Microsoft fixes critical bugs in Explorer and Windows

By Stuart Sumner
15 Feb 2012 View Comments
internet-explorer-9-with-homepage

Microsoft has released a series of patches designed to fix critical security flaws in its Internet Explorer and Windows platforms, amongst others.

In the software giant's February patch release, part of its reglar monthly patch cycle, it fixes critical bugs in the Windows, Internet Explorer, .NET Framework and Silverlight programs that could permit remote code execution.

Further reading

There are also updates for its Sharepoint and Office suites of applications.

Microsoft lists two of the updates as being critical. One is known as MS12-010 – Cumulative Security Update for Internet Explorer.

This update resolves four vulnerabilities in Internet Explorer. These could allow remote code execution if the user employs the browser to view an infected web page.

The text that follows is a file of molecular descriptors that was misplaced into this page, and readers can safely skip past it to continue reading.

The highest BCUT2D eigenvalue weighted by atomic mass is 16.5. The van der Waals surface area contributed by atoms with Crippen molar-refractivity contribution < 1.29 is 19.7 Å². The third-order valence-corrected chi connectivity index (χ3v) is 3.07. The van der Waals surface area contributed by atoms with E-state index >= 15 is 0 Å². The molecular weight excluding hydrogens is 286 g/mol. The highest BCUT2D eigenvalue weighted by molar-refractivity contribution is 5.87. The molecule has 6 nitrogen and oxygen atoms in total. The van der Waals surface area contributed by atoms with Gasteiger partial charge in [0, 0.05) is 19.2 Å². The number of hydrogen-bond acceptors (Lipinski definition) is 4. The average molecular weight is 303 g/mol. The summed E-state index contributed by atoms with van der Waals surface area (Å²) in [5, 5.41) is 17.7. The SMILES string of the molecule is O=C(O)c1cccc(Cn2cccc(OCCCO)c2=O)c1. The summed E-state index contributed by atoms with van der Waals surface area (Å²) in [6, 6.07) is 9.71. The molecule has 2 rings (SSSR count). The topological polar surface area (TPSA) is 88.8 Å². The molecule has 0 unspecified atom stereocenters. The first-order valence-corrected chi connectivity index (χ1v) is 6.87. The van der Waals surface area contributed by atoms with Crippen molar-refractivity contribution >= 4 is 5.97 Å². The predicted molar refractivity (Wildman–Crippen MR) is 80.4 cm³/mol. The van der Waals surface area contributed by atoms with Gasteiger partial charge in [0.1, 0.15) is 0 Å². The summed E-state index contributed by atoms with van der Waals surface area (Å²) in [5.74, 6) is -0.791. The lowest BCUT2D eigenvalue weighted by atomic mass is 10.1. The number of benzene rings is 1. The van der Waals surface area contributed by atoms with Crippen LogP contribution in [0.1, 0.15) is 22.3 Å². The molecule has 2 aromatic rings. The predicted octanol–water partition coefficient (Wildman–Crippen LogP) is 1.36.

A hacker who attempts to exploit these vulnerabilities could gain the same level of access to the machine as the user.

The second critical update is MS12-013. It patches C Runtime Library, which provides programming routines for Windows.

The vulnerabilities discovered in this service could also leave a computer open to remote code execution if left unpatched.

"This bulletin addresses an issue that could arise if a would-be attacker sent a malicious media file to a targeted user, or convinced the user to visit a web page hosting such a file," said Microsoft's Angela Gunn, of the firm's security group Trustworthy Computing.

Microsoft recommends that its customers deploy the patches as soon as possible.

Reader comments
blog comments powered by Disqus
Newsletters
Windows 10 - will you upgrade?

Microsoft has made an early version of Windows 10 - its next operating system - available for download. The OS promises better integration and harmonisation across platforms, including mobile and desktop. Will your business be upgrading?

35 %
34 %
12 %
19 %